Some people dislike talk of psychology in economics because they suppose it to imply that the recession had no cause, as if bad things only happen because people think them so. It doesn't mean anything of the sort, it simply means that the cause can have a greater or lesser effect - within reason - depending how people react.
So, the Millennium Bridge. Like most similes, rusty around the edges, but not useless, nd a reminder of the human factor in economics.
A simile in this too?
If all this also reminds you of a Monty Python sketch in which the Prince of Wales was described, competitively, as like a big jam doughnut with cream on the top*, so much the better. We're inviting audacity.
Over to you.
*To quote the sketch, "I- I meant, Your Majesty, that, uh, like a doughnut your arrival gives us pleasure and your departure merely makes us hungry for more."
Below is a selection of your similes for the economy in recession.
The economy is like a car heading for the petrol station in the pouring rain with the fuel gauge on empty: it can't be trusted to last the course; skilled and careful driving may see it recover without things getting worse; but a careless driver who rushes for a quick solution may find a slow and miserable trudge is the result.
Jamie, Wendover, UK
The economy in recession is like... hiccups. It'll go away, but only once you forget about it.
...is like going up a down escalator. It's not going in the direction you want it to and seems like an impossible task. In order to get where you need to be you have to be two steps ahead of it at all times. But if you avoid distraction and stay focused you will get there in the end. Once you're on steady ground accept the fact that you wouldn't have been in such a predicament if you hadn't made a bad decision in the first place.
Kelly Sidkir, Tunbridge Wells, UK
...is like riding a bicycle with stabilisers. When the day comes for the support to stop you're not sure if you'll be able to keep going.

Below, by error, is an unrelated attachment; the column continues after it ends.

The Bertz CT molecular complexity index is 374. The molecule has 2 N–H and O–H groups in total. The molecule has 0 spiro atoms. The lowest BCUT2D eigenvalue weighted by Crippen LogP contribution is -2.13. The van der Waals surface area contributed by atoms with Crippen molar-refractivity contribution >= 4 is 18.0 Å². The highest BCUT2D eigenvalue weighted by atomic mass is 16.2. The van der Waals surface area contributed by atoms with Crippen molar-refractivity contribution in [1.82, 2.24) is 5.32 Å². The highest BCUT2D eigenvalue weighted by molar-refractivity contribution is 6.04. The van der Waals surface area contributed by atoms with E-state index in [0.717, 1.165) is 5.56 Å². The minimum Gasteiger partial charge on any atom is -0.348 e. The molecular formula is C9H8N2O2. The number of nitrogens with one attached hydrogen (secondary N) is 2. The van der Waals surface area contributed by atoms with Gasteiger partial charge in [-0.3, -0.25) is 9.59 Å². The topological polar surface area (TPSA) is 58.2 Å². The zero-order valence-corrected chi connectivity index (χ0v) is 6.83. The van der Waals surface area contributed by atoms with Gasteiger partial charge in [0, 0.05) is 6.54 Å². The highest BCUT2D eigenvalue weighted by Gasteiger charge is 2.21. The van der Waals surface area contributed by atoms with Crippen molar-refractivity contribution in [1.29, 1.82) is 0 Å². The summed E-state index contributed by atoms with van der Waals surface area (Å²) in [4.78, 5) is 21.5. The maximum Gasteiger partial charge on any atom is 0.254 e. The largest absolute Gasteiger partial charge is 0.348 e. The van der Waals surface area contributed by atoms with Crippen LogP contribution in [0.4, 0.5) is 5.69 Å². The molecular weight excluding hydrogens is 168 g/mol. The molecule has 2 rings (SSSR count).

Mark Dando, Sydney, Australia
The economy in recession is like an over-productive plum tree whose branches crack with the weight of fruit, spoiling some of it as the fungus strikes, and causing future crops to be in jeopardy, as it will take a few years for the tree to recover.
Marion Monahan, Bristol
The economy in recession is like... snow, you never know when it is coming, when it does you never know how deep it is going to be.
Mike Last, Poole, Dorset
The economy is like a crowded train. At each stop some people get on and others get off and everyone in the carriage must adjust their position in response to everyone else. Sometimes this works well and more people can fit in (like an economic boom), other times it works less well and less people can fit in (like an economic bust). Each person in the carriage is trading off the need to adjust to the others with the desire to win a little more space for themselves. Occasionally a large group with lots of luggage arrive and throws everything out of balance.
Robert Scarth, London
Running downhill. The sooner you try to take corrective action and slow down, the easier it is, but the less exhilarating the entire experience is. Only when you're already running too fast to stop without falling over do you realise there's a problem.
Ian Kemmish, Biggleswade
The whole banking system is like a layer of bubbles in bubble bath. When there are plenty of small bubbles, the whole layer is stable and lasts long without popping as the bubbles support each other's weight with little volume. However, when you get a few huge bubbles, they take up a large amount of volume (debt) and can look exciting and impressive, but due to the weight of the air, can burst quickly and unpredictably. A huge amount of volume is lost very quickly, just like losing a whole amount of credit in one go.